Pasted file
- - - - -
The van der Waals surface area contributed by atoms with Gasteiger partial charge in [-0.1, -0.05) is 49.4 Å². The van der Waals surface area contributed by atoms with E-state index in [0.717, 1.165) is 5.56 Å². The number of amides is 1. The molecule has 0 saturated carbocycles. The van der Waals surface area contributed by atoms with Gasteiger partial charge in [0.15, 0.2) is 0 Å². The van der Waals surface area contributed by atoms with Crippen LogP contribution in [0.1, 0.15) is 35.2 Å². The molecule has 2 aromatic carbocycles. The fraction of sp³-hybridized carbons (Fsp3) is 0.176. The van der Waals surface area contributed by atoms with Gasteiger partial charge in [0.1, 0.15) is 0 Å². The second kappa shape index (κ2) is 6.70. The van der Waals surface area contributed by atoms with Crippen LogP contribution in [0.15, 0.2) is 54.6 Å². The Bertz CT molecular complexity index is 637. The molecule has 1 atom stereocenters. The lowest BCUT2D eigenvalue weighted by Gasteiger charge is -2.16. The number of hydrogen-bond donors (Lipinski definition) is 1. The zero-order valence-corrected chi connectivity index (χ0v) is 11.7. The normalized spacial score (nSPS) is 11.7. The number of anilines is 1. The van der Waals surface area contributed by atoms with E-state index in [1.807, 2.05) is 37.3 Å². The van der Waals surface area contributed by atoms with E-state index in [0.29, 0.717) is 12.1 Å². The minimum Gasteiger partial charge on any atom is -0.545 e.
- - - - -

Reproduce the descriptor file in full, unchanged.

The van der Waals surface area contributed by atoms with Gasteiger partial charge in [-0.1, -0.05) is 49.4 Å². The van der Waals surface area contributed by atoms with E-state index in [0.717, 1.165) is 5.56 Å². The number of amides is 1. The molecule has 0 saturated carbocycles. The van der Waals surface area contributed by atoms with Gasteiger partial charge in [0.15, 0.2) is 0 Å². The van der Waals surface area contributed by atoms with Crippen LogP contribution in [0.1, 0.15) is 35.2 Å². The molecule has 2 aromatic carbocycles. The fraction of sp³-hybridized carbons (Fsp3) is 0.176. The van der Waals surface area contributed by atoms with Gasteiger partial charge in [0.1, 0.15) is 0 Å². The second kappa shape index (κ2) is 6.70. The van der Waals surface area contributed by atoms with Crippen LogP contribution in [0.15, 0.2) is 54.6 Å². The Bertz CT molecular complexity index is 637. The molecule has 1 atom stereocenters. The lowest BCUT2D eigenvalue weighted by Gasteiger charge is -2.16. The number of hydrogen-bond donors (Lipinski definition) is 1. The zero-order valence-corrected chi connectivity index (χ0v) is 11.7. The normalized spacial score (nSPS) is 11.7. The number of anilines is 1. The van der Waals surface area contributed by atoms with E-state index in [1.807, 2.05) is 37.3 Å². The van der Waals surface area contributed by atoms with E-state index in [0.29, 0.717) is 12.1 Å². The minimum Gasteiger partial charge on any atom is -0.545 e.